Winter Fairy Trees, In Miniature

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A dear friend and I have been collaborating on a series of miniature vignettes these past few weeks.  I have made the trees and mounted them, using Pacific beach stones and assorted calcite and quartz crystals.

She has brought them to life with her delicate miniatures.

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ML has been sculpting miniatures for most of her life, and she combines them in charming vignettes, which each tell a story.

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We enjoyed our miniature winter scenes as table centers for a ladies’ luncheon yesterday.  Each was a bit different, but together made up an enchanted forest of wintery scenes.  We call these our ‘fairy trees,’ because they look like hospitable places for fairies to gather.

Do you invite the fairy folk to live in your home and garden?  They always bring a bit of magic with them, wherever they may go….

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We enjoyed sharing the trees with friends, yesterday.  Now our challenge is to pass them on to loving homes.  We know that there are others who will take pleasure  from them, too.

You will recognize the one tree I’m keeping, from this series, because ML created a little ‘Woodland Gnome’ to live beneath that tree!

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You will see that ML even created a tiny fawn to eye the topiary in this vignette.  She struggles with the deer just as much as we, and many of our other neighbors do.  This one was made as  a gift for a friend who is moving soon.  Look closely, and you’ll see the clippers our friend, who is known for her gorgeous flower arrangements, always carries with her.

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December is the month for magic and enchantment; for wishes and dreams to come true.  We hope our fanciful fairy trees add a bit of whimsy and magic to the holidays, for all of us still young at heart, who choose to ‘Believe!’.

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Miniatures by ML
Trees by Woodland Gnome 
The Fairy Trees are available, should you wish to purchase one,
at The Nurtuy, 6619 Main Street, in Gloucester Court House, Virginia. 
Reach The Nurtury at 804.695.4417 for more information. 
The Nurtury ships merchandise around the world.

 

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Silent Sunday

Silent Sunday

February 21, 2015 ice 002

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“Our duty is wakefulness,

the fundamental condition of life itself.

The unseen, the unheard, the untouchable

is what weaves the fabric of our see-able universe together.”

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Robin Craig Clark

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February 21, 2015 ice 011

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“So it is said, for him who understands Heavenly joy,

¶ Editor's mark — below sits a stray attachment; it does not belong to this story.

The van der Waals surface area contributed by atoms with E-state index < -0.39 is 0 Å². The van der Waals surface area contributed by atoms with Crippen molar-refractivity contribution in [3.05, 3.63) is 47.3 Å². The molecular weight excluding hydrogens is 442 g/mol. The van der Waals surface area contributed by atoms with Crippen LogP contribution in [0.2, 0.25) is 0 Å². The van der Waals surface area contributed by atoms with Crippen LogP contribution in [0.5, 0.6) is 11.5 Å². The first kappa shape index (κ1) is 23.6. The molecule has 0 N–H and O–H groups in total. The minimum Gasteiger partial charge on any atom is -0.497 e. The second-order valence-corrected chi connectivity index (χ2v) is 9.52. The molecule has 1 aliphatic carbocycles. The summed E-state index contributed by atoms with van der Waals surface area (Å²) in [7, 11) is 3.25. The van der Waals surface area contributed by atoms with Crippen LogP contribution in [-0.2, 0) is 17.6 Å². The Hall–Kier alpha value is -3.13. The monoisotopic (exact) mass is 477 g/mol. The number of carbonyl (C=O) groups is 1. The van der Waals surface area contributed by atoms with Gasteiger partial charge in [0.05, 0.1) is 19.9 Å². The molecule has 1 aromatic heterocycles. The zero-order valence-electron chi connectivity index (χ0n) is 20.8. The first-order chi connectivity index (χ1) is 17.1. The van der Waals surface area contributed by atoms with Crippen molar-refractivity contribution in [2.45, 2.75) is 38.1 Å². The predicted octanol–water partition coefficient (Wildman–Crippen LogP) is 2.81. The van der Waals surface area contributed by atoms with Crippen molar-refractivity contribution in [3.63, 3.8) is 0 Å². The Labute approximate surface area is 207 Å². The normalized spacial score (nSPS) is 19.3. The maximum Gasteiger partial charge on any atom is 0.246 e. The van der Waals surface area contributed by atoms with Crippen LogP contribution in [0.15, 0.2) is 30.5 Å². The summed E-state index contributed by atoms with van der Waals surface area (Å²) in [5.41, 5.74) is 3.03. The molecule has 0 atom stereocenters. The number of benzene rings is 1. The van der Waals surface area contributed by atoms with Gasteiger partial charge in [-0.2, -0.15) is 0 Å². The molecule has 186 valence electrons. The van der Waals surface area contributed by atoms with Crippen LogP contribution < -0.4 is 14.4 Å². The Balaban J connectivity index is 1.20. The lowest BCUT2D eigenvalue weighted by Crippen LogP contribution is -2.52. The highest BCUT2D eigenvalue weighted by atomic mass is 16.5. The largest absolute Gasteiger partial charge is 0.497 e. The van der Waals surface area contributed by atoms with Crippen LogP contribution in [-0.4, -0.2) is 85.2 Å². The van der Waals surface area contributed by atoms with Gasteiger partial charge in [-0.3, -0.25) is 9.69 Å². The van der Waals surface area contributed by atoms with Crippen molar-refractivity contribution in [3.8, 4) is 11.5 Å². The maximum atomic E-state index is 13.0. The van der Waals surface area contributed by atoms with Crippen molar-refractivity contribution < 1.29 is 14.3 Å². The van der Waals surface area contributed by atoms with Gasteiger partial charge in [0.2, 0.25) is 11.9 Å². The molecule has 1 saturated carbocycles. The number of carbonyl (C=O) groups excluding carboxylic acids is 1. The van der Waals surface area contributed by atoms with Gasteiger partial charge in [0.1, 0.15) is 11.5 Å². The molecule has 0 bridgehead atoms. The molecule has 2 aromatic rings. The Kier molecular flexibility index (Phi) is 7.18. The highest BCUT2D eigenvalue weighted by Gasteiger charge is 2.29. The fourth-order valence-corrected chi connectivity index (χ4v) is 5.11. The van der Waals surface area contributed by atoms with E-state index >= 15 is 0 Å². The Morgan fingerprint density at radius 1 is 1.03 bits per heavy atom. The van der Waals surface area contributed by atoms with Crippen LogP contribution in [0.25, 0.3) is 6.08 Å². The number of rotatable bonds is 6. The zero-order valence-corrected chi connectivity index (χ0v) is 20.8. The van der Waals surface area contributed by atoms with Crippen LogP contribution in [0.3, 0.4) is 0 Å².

life is the working of Heaven;

death is the transformation of things.

In stillness, he and the yin share a single Virtue;

in motion, he and the yang share a single flow.”

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  Zhuangzi

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February 21, 2015 ice 009

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Photos by Woodland Gnome 2015

What Sits At the Top of Your Christmas Tree?

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Mark Roberts "Golden Age" fairy sits at the top of our Christmas tree.

Mark Roberts “Golden Age” fairy sits at the top of our Christmas tree.

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What sits on top of your Christmas tree? 

Hugh Roberts, of East Sussex UK,  is politely curious.

In fact, everyone who responds to his query will help add another pound sterling to the charitable contribution he plans to make in January.  His goal is L250. That is a lot of Christmas beauty!

Blogging friend Sue posted her tree topper earlier today and alerted me to Hugh’s challenge.  What lovely Christmas postings you’ll find from Sue!

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Mark Robert's Sugar Plum Fairy

Mark Robert’s Plum Pudding  Fairy

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When we moved to this home (and garden) a few years ago, a Christmas tree left behind by the previous owner was waiting for us in a huge box in the garage.  It was a pre-lit tree, with white lights, and we decided to make it our “den” tree that first year.

There was very little Christmas joy as I tried, in vain, to get all of the lights working.  I finally gave up and just put a string of colored lights on top and used this as our “overflow” tree for ornaments not displayed in the living room.  This tree held lots of childhood memories and fun ornaments given over the years by students and extended family.

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Mark Robert's "Mistletoe and Holly" fairy